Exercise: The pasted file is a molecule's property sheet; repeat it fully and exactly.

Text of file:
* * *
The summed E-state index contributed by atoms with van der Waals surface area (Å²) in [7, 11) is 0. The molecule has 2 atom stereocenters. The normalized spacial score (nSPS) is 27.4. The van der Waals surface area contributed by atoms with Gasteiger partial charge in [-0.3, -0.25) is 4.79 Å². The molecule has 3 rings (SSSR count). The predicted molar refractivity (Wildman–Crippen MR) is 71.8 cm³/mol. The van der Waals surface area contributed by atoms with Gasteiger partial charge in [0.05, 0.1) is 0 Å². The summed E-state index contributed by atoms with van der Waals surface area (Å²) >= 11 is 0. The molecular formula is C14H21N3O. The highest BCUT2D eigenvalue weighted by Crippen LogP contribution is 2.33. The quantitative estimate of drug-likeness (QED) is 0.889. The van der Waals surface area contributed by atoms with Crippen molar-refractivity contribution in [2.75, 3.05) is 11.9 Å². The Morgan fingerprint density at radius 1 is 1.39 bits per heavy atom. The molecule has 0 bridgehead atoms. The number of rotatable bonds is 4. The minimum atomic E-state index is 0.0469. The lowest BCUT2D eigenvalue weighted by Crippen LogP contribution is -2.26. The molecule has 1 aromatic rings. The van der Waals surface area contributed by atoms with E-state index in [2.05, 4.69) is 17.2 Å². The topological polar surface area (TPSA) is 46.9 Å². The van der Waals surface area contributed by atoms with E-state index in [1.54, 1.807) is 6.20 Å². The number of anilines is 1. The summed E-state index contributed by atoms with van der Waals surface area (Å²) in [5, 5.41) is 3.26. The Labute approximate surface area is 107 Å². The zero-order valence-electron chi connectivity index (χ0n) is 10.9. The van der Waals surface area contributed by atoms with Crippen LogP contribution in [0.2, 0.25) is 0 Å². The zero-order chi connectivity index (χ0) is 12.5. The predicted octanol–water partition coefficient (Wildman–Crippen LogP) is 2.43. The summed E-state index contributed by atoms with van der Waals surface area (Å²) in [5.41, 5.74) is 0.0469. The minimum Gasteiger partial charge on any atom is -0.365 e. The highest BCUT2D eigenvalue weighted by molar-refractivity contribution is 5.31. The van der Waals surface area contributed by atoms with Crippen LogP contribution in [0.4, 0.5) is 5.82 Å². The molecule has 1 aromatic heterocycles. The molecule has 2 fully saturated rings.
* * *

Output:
The summed E-state index contributed by atoms with van der Waals surface area (Å²) in [7, 11) is 0. The molecule has 2 atom stereocenters. The normalized spacial score (nSPS) is 27.4. The van der Waals surface area contributed by atoms with Gasteiger partial charge in [-0.3, -0.25) is 4.79 Å². The molecule has 3 rings (SSSR count). The predicted molar refractivity (Wildman–Crippen MR) is 71.8 cm³/mol. The van der Waals surface area contributed by atoms with Gasteiger partial charge in [0.05, 0.1) is 0 Å². The summed E-state index contributed by atoms with van der Waals surface area (Å²) >= 11 is 0. The molecular formula is C14H21N3O. The highest BCUT2D eigenvalue weighted by Crippen LogP contribution is 2.33. The quantitative estimate of drug-likeness (QED) is 0.889. The van der Waals surface area contributed by atoms with Crippen molar-refractivity contribution in [2.75, 3.05) is 11.9 Å². The Morgan fingerprint density at radius 1 is 1.39 bits per heavy atom. The molecule has 0 bridgehead atoms. The number of rotatable bonds is 4. The minimum atomic E-state index is 0.0469. The lowest BCUT2D eigenvalue weighted by Crippen LogP contribution is -2.26. The molecule has 1 aromatic rings. The van der Waals surface area contributed by atoms with E-state index in [2.05, 4.69) is 17.2 Å². The topological polar surface area (TPSA) is 46.9 Å². The van der Waals surface area contributed by atoms with E-state index in [1.54, 1.807) is 6.20 Å². The number of anilines is 1. The summed E-state index contributed by atoms with van der Waals surface area (Å²) in [5, 5.41) is 3.26. The Labute approximate surface area is 107 Å². The zero-order valence-electron chi connectivity index (χ0n) is 10.9. The van der Waals surface area contributed by atoms with Crippen LogP contribution in [0.2, 0.25) is 0 Å². The zero-order chi connectivity index (χ0) is 12.5. The predicted octanol–water partition coefficient (Wildman–Crippen LogP) is 2.43. The summed E-state index contributed by atoms with van der Waals surface area (Å²) in [5.41, 5.74) is 0.0469. The minimum Gasteiger partial charge on any atom is -0.365 e. The highest BCUT2D eigenvalue weighted by molar-refractivity contribution is 5.31. The van der Waals surface area contributed by atoms with Crippen LogP contribution in [0.4, 0.5) is 5.82 Å². The molecule has 1 aromatic heterocycles. The molecule has 2 fully saturated rings.